A very long time ago, a young Frenchman came to South India to fight an American war and became a British prisoner. He would one day be appointed king of Sweden. Before confusing you any further, let me tell you how it all happened.
In 1775 the Thirteen American Colonies, controlled by the British, declared independence, calling themselves for the first time, the United States of America. The British did not want to let go of course, and the American War of Independence began. By 1778 France had entered the fray, supporting the Americans. The war lasted for about 8 years and its repercussions were felt in British and French Colonies around the world.
One of these repercussions was the 1783 Siege of Cuddalore, in present day Tamil Nadu in India. Here, at the French controlled Fort St. David and the adjoining sea, bloody battles for control were fought. In one of these fights, the French under the command of Sergeant Jean Baptiste Bernadotte, raided the British camp. Bernadotte was wounded and captured by the British, commanded by Colonel Christoph von Wangenheim, from Hanover in Germany.
Wangenheim took a liking to the young Frenchman, and showed him great kindness. They became friends. The siege continued for five days, after which, both men returned to their home countries. Two decades later they would meet again. Bernadotte did quite well, eventually becoming Marshall of the French Army. He was an excellent leader. As luck would have it, his king, Napoleon, decided to conquer Germany in 1804 and made Bernadotte military governor in Hanover. Bernadotte took the opportunity to seek out his old friend from his Indian exploits, Wangenheim. He thanked him profusely and both, were quite overjoyed to meet again.
Wangenheim’s kindness to Bernadotte, appears to have had more far reaching consequences than their friendship. In 1806, Bernadotte part lead the French charge against the Prussians supported by the Swedes, in the Battle of Lübeck, again in Germany. The French won and the troupes went on a rampage in the city, looting and destroying all they could. Bernadotte tried his very best to stop the madness. He also successfully protected the defeated Swedish soldiers, treated them with respect and let them return home. He paid forward what he had received almost 23 years ago in Cuddalore.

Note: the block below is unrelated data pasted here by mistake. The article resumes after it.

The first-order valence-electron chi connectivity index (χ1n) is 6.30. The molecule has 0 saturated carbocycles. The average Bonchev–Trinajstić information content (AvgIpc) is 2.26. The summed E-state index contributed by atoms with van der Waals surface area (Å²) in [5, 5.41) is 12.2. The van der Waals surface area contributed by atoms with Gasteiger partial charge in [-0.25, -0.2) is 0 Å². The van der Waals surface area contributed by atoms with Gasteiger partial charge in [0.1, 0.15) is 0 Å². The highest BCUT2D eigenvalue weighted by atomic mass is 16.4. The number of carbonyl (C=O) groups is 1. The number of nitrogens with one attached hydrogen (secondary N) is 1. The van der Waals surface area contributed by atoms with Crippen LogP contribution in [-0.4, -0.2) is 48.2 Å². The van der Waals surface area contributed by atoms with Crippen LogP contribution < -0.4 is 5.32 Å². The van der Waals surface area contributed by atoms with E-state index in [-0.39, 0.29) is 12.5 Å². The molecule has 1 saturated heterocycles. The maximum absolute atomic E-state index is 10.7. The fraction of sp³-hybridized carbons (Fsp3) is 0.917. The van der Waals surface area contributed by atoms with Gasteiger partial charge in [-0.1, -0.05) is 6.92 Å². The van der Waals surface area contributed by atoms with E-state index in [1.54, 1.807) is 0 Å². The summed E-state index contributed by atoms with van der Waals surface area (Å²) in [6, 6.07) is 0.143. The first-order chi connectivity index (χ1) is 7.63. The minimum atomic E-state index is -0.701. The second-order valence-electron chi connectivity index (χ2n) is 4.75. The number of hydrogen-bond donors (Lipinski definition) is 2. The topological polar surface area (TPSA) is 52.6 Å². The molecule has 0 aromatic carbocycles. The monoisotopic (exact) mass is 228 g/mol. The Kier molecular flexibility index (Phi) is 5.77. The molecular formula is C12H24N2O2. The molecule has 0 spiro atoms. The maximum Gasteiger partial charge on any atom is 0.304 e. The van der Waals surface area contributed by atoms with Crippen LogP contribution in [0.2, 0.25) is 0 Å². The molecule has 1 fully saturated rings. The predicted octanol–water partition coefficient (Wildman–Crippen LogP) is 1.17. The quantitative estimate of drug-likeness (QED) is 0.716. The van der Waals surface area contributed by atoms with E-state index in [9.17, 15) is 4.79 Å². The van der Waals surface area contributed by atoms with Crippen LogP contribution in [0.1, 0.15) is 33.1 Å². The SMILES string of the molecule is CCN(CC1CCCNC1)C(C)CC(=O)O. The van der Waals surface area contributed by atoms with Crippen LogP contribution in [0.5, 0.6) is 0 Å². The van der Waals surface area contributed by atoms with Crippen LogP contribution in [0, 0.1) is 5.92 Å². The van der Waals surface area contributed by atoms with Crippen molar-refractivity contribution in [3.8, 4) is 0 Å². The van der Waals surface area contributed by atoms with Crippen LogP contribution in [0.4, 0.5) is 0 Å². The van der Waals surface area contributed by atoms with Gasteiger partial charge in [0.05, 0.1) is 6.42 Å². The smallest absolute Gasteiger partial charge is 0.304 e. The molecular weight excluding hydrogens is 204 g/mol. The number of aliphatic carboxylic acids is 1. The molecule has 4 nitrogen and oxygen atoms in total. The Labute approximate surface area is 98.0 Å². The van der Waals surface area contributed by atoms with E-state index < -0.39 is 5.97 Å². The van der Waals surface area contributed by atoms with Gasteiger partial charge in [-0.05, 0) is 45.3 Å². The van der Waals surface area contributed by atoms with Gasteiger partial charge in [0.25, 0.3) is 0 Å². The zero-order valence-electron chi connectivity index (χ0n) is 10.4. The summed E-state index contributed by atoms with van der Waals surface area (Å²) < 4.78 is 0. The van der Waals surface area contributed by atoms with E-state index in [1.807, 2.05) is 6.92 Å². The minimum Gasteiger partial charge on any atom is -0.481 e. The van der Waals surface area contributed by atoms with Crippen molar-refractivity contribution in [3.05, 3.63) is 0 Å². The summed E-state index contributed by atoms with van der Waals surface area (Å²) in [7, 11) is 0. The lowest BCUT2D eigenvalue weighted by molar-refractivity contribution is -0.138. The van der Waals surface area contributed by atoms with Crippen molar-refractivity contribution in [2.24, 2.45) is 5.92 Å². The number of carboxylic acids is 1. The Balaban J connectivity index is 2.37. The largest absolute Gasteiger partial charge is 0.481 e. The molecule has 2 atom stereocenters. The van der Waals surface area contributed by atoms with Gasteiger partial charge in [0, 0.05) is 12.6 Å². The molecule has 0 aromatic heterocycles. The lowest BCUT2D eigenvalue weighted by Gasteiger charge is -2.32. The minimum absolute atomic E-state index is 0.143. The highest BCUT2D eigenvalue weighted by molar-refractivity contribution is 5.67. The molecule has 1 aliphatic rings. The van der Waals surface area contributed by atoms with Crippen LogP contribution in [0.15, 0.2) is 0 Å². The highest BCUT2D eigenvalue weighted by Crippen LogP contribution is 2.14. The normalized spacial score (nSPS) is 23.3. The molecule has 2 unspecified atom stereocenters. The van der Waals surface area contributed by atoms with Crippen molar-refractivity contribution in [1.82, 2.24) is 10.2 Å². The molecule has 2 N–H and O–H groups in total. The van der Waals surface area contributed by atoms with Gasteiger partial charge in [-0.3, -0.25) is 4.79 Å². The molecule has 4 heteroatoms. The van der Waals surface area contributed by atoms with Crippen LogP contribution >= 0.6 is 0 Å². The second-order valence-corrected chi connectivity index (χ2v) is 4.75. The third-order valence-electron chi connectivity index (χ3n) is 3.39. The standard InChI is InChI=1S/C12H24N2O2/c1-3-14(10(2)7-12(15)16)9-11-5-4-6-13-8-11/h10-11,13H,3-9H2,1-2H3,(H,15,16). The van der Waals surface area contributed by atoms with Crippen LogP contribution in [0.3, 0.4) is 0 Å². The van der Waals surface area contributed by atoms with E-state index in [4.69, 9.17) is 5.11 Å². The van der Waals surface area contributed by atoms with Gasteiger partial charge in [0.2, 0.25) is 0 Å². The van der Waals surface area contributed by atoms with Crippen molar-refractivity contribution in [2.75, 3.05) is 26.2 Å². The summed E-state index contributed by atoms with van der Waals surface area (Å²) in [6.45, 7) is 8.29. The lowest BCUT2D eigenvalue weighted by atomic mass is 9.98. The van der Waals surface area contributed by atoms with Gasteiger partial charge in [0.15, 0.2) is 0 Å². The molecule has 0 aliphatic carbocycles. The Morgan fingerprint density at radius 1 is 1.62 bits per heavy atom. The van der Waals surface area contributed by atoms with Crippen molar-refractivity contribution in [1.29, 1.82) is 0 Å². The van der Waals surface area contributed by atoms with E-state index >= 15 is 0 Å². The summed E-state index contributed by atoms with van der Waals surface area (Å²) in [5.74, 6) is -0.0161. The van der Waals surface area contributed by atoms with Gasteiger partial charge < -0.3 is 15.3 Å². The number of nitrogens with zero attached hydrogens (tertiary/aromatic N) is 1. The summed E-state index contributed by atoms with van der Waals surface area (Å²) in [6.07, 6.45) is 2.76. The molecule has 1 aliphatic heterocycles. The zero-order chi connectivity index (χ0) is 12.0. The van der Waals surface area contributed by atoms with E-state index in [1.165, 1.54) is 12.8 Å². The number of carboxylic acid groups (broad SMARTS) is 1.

Commanding the Swedes that day, was Baron Gustav Mörner, who returned home marvellously impressed by Bernadotte’s fairness. By 1810 the king of Sweden, Charles XIII was sick and heirless. Sweden needed a crown prince soon and would have to look outside the country for one. Baron Karl Otto Mörner settled matters by convincing the council to elect Bernadotte to the position. He was Baron Gustav Mörner’s son and remembered what Bernadotte had done for his father.
Image Credit: “Charles XIV John as Crown Prince of Sweden” François Gérard (1811) [Public Domain]
History was being made: It wasn’t exactly normal to elect foreigners to the throne. Elections weren’t normal. period. Bernadotte a French subject, approached his king, Emperor Napoleon for his permission. Napoleon cleverly tried to extract a final promise: Bernadotte, as Swedish king, must never oppose Napoleon. Bernadotte true to his character, refused. Napoleon yielded, saying “Go, and let our destinies be accomplished”. And so, in 1818, by destiny driven by a little human kindness, Bernadotte became King Charles XIV John of Sweden.
For most of his reign, he was a respected and popular monarch. The present King of Sweden belongs to the House of Bernadotte, one of the oldest surviving Royal Houses of Europe today!
To hear other tales from the annals of history, join us on one of our walking tours.
Image credit: “East India Company’s European Regiment at The Battle Of Cuddalore, 1st July 1783” Richard Simkin (1890) [Public domain]